Dry skin in the winter is related to the ceramide profile in the stratum corneum and can be improved by treatment with a Eucalyptus extract.
Summary of "Dry skin in the winter is related to the ceramide profile in the stratum corneum and can be improved by treatment with a Eucalyptus extract."
Dry skin in the winter has been reported to involve scaling, defects in water holding and barrier functions, and decreased ceramide (CER) levels in the stratum corneum (SC). We previously reported that a Eucalyptus extract promotes CER synthesis in cultured keratinocytes and accelerates the recovery of hydration in a barrier-disrupted model of human skin.
Kao Corporation, Biological Science Laboratory, Haga-gun, Tochigi, Japan.
This article was published in the following journal.
Name: Journal of cosmetic dermatology
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Medical and Biotech [MESH] Definitions
The external, nonvascular layer of the skin. It is made up, from within outward, of five layers of EPITHELIUM: (1) basal layer (stratum basale epidermidis); (2) spinous layer (stratum spinosum epidermidis); (3) granular layer (stratum granulosum epidermidis); (4) clear layer (stratum lucidum epidermidis); and (5) horny layer (stratum corneum epidermidis).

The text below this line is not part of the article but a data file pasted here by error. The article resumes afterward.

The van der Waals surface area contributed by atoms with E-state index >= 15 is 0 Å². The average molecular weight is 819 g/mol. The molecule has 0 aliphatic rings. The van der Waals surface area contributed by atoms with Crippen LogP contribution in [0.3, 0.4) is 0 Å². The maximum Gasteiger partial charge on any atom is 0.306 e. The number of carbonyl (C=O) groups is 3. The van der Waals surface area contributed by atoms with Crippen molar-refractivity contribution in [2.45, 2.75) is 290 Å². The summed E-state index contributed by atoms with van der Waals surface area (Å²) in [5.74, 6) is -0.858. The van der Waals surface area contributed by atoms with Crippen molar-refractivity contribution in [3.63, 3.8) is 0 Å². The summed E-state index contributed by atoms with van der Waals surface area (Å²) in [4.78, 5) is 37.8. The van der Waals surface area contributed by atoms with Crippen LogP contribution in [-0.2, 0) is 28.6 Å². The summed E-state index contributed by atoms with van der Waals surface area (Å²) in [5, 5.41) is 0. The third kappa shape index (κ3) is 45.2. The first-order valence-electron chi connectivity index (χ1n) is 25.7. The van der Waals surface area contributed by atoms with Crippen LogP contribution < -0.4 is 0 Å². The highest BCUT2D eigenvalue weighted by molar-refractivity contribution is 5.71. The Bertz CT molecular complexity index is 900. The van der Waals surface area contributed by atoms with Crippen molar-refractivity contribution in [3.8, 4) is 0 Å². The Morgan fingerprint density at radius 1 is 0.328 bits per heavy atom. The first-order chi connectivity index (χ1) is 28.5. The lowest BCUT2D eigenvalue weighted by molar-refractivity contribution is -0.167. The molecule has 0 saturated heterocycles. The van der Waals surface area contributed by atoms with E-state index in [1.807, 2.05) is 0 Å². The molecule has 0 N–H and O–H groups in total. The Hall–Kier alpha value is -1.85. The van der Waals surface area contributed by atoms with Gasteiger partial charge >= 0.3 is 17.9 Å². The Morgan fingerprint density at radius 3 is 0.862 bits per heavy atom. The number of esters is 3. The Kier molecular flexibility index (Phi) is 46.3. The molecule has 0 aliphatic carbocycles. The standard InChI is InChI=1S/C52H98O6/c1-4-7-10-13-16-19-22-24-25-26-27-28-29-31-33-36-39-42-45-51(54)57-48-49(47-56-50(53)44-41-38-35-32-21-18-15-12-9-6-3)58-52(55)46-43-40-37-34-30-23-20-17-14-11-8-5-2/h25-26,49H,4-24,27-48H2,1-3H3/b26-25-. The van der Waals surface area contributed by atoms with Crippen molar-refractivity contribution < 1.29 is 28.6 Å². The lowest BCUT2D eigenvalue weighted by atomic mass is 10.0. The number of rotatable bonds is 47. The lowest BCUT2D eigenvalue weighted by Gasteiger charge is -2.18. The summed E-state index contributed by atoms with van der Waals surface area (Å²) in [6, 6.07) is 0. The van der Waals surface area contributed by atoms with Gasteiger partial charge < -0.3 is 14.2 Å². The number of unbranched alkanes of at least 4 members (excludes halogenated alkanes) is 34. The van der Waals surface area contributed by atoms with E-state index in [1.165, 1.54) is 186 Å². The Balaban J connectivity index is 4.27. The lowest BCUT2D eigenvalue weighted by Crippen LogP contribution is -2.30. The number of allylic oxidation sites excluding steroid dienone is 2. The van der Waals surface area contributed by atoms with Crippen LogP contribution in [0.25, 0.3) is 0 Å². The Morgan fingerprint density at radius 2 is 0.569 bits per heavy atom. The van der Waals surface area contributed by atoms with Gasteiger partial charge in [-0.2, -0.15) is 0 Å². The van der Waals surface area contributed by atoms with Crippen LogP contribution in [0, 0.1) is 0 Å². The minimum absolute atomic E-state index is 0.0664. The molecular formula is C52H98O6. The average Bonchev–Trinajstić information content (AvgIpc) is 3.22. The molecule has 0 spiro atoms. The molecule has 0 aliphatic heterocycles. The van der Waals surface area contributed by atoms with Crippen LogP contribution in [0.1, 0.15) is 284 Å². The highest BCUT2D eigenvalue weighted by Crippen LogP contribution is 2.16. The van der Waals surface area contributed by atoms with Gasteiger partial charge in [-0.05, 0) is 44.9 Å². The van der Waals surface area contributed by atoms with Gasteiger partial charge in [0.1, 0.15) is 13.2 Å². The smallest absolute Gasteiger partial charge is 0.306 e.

Persistence of the nuclei of the keratinocytes into the stratum corneum of the skin. This is a normal state only in the epithelium of true mucous membranes in the mouth and vagina. (Dorland, 27th ed)
Any of several generalized skin disorders characterized by dryness, roughness, and scaliness, due to hypertrophy of the stratum corneum epidermis. Most are genetic, but some are acquired, developing in association with other systemic disease or genetic syndrome.
Group of mostly hereditary disorders characterized by thickening of the palms and soles as a result of excessive keratin formation leading to hypertrophy of the stratum corneum (hyperkeratosis).
A type II keratin that is found associated with the KERATIN-10 in terminally differentiated epidermal cells such as those that form the stratum corneum. Mutations in the genes that encode keratin-1 have been associated with HYPERKERATOSIS, EPIDERMOLYTIC.